She walked up to the microphone, the red bandana and red shawl making her instantly distinct even before she spoke. And though her voice was neither loud nor deep, it conveyed her presence clearly. Unlike some of the Truthteller award winners before her that evening, Eli Painted Crow had no rehearsed sales pitch, no artifice. She spoke from pain etched and burned into her heart from being a 22-year veteran of the U.S. military – most recent deployment being Iraq – and from having two sons who emerged alive, but broken, from Iraq. She spoke from the pain of many betrayals: the countless hours writing letters and make telephone calls so that her sons could get their Veterans Administation disability benefits, the general disregard for women in military service who report rape, the rampant racism within an institution that claims to be protecting democracy.
“I’m tired of fighting.” Of all that Eli said that night, this is the phrase that sticks in my brain. She refered to how the clashing egos and personalities within Code Pink and Veterans for Peace were undermining their own work to end the Iraq War, of how it fatigued her (and implicitly others) to organize within a culture that focused on fighting the political enemy while lacking a common vision of what peace actually looked like and what achieving peace would mean for how we related to each other.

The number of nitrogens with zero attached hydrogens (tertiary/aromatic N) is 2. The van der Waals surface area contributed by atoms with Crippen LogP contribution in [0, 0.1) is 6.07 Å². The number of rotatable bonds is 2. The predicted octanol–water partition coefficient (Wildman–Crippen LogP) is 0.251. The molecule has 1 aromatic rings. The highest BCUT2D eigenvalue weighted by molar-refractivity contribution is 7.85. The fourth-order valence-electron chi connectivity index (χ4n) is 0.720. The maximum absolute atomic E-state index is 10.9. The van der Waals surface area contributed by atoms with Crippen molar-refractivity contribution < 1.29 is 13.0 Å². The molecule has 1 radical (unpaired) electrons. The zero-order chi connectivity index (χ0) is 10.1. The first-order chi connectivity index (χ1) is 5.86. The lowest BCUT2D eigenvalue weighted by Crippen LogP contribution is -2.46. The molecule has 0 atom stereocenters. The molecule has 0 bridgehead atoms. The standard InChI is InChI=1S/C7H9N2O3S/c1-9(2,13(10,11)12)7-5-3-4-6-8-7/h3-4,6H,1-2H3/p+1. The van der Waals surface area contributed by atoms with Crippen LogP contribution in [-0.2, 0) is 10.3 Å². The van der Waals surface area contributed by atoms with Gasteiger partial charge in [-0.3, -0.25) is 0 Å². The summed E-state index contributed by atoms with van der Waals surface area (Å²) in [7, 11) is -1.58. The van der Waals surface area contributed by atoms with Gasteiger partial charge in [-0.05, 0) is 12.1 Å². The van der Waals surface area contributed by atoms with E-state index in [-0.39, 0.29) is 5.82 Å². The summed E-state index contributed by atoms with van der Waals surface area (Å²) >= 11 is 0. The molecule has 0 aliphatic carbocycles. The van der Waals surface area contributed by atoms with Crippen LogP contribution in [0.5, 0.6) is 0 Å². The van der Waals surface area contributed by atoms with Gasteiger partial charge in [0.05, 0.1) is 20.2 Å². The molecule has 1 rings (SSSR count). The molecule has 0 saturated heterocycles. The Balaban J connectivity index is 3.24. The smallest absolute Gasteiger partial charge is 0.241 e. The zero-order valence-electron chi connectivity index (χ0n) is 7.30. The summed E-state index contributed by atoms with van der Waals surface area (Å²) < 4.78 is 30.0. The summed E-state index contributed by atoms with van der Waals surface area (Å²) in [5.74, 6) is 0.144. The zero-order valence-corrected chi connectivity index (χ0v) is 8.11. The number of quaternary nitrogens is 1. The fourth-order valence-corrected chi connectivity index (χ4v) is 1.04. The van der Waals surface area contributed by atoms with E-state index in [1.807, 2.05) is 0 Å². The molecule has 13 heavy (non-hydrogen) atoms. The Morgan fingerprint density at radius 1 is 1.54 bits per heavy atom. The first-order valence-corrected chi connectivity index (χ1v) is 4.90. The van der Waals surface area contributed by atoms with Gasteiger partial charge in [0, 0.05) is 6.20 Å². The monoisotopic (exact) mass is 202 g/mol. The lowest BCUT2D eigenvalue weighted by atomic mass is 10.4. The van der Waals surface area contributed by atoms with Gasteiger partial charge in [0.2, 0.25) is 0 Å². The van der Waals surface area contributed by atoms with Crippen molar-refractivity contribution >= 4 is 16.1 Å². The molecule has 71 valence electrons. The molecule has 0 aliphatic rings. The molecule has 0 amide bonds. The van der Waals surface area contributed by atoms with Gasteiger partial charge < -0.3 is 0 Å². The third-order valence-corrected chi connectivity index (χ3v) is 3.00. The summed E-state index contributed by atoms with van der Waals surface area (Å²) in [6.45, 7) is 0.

Eli reminded us of how we were a few days from Veterans Day, but that for veterans, every day is Veterans Day, not because veterans feel honored every day, but because veterans have to live with the shock and brutality of war lividly pulsing within their thoughts Every Day. What those starched education psychology professionals call “post-traumatic stress disorder.” Those various but similar memories that lead many veterans to commit acts of violence in civilian life, sometimes killing themselves.
There is no way for me to fully convey the power of Eli’s presence through e-mail, but i will tell you this. She ended by playing taps on a harmonica. Everybody stood up. And though the hundred-or-so number of us had our bodies in a lighted, sheltered-from-the-rain dance studio, i felt a chill. I felt my heart peering into a gaping expanse of darkness punctuated by the notes of that sad, slow rendition of “Amazing Grace.” And somewhere between those notes were the remnants of stars, but not like the ones you see on a clear night while holding onto the warmth a loved one. These were smashed and fragmented shards, like porcelain dropped from a third-story window.
After her harmonica had stopped, we all sat down. But me, my mind kept drifting back to Amazing Grace. My eyes were dry, but i felt the heaviness of rainclouds, the echoes of all the broken pieces of myself i’m carrying, a survivor of war waged within the walls of a house. That song occupied my mind in every moment of silence for the next hour.
Oh amazing grace
how sweet the sound
to reach a one as me
I once was lost
but now am found
Once was blind
But now I see.
Eli Painted Crow is a Native woman of the Yaqui nation. She has toured the country, having spoken at and organized within Code Pink and Veterans for Peace. She has now started another organization: the Service Women’s Action Network (SWAN). To find out more about her work, please send an e-mail to firstname.lastname@example.org. You can also find out more at www.elipaintedcrow.org